Practicing qigong (pronounced “chi-gongh”) is about “cultivating qi,” says Sawynok. It’s difficult to translate and understand what exactly qi (pronounced “chi”) is. Sawynok describes it as “a mysterious word that comes out of Chinese practice.”  

But the meaning of qi isn’t necessarily what’s important.  

“The point is,” says Sawynok, “when people undertake these movements to cultivate qi, you can actually sense this dimension to how the body functions.” 

Sawynok collaborated with clinicians to publish a trial in 2012 that tested the effects of qigong on a group of 100 patients with fibromyalgia, a syndrome that causes pain throughout the body. Because of the positive results of the trial, the pain management unit at the Queen Elizabeth II hospital has started offering qigong as a complementary treatment for patients with chronic pain. 

Sawynok says that practicing qigong takes time and commitment, but it’s something people are willing to turn to when medical care like physiotherapy and drug therapies only prove to be limited in their efficacy.  

“That’s part of why people turn to complementary and alternative practices,” says Sawynok. “They’ve only gotten partial efficacy from the current approaches that they’re using; and they want to ask: ‘Is there something more I can explore to augment that efficacy?’” 

A student life with chronic pain 

For Breanna Ching, a Dal student in her first year at the School of Social Work, managing her chronic pain involves physiotherapy, massage therapy and medication.  

“I grew up with pain and I thought it was a normal human experience to go through until I was 19-years-old,” says Ching.  

It was at this age that Ching was diagnosed with a rare genetic condition called Ehlers-Danlos syndrome. The name refers to a group of connective tissue disorders that result in many joint dislocations and joint pain. 

“I find it difficult to keep up with housework, to clean and to cook,” Ching says. “I find it difficult sometimes to get to class, to sit in class –– my lectures are three hours long.” 

For Ching, talking to the Student Accessibility Centre at Dal and getting accommodations was integral for her in figuring out how to manage her pain during the school day. 

“One of my accommodations is that I’m allowed to go for frequent walks [during class] to lessen the strain of my muscles just sitting for a long period of time,” says Ching.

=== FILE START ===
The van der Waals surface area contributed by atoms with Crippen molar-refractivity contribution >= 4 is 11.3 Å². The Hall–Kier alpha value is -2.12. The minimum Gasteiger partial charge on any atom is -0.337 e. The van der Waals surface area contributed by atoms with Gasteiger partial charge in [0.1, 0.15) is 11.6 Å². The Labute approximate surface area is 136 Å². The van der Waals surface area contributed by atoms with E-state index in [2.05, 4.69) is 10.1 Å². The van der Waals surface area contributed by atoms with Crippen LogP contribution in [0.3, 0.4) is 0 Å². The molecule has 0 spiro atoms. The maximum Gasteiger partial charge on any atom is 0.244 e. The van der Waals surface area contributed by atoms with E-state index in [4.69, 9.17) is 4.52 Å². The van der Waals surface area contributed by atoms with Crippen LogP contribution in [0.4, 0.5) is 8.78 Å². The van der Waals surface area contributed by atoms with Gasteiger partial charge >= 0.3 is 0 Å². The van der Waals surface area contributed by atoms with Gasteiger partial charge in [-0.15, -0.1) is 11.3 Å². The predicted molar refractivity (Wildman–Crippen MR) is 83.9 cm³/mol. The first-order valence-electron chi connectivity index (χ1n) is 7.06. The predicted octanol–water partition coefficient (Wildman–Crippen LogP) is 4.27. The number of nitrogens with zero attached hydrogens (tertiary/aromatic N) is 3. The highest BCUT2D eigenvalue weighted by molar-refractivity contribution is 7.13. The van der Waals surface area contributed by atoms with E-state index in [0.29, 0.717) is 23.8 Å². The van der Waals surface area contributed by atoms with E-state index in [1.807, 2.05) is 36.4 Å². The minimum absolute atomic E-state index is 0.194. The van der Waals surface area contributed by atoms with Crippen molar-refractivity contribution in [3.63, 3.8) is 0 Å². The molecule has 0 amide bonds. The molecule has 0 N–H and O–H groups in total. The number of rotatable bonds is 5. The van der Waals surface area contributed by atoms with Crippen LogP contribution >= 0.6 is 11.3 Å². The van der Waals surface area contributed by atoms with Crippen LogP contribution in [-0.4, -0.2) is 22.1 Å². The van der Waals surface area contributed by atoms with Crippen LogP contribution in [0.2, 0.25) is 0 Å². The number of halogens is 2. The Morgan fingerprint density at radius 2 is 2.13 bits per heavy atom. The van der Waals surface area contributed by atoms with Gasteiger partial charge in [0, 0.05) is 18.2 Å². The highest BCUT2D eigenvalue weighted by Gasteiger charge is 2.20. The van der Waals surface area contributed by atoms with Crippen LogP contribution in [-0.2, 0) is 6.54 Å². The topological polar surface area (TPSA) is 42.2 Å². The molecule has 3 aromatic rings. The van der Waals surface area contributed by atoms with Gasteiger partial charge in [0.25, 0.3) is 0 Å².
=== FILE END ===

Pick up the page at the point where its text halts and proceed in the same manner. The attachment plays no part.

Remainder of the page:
According to Quenta Adams, the director of the Accessibility Centre, there are many accommodations the centre can provide for students with chronic pain. 

When a student requests for accommodations, they meet with an advisor at the Accessibility Centre to come up with an accommodations plan. Adams says these accommodations can include, “deferred exams, assignment extensions, note-taking, [and] priority access for parking.” 

Adams says the Accessibility Centre can also work as a kind of middleman between students and their professors, letting their instructors know what accommodations they need without disclosing the student’s identity or health condition. 

“We try to both advocate for the student but also coach the student to develop their own self-advocacy skills,” Adams says. 

At the end of the day, living with chronic pain is a reality that students like Ching will have to face for years to come. Although there might not be a simple solution for the pain, Ching aims to look at the bright side of her situation.   

“I’ve definitely grown to accept that [chronic pain] is a part of my identity and I’m reclaiming it as part of my positive identity,” says Ching. “Yes, I am Breanna. I am a lot of things, including having a chronic illness.” 

Ching doesn’t want people to look down on her because of her illness. “Don’t pity me because I can’t do what you can do,” she says, “celebrate what I can do with me.”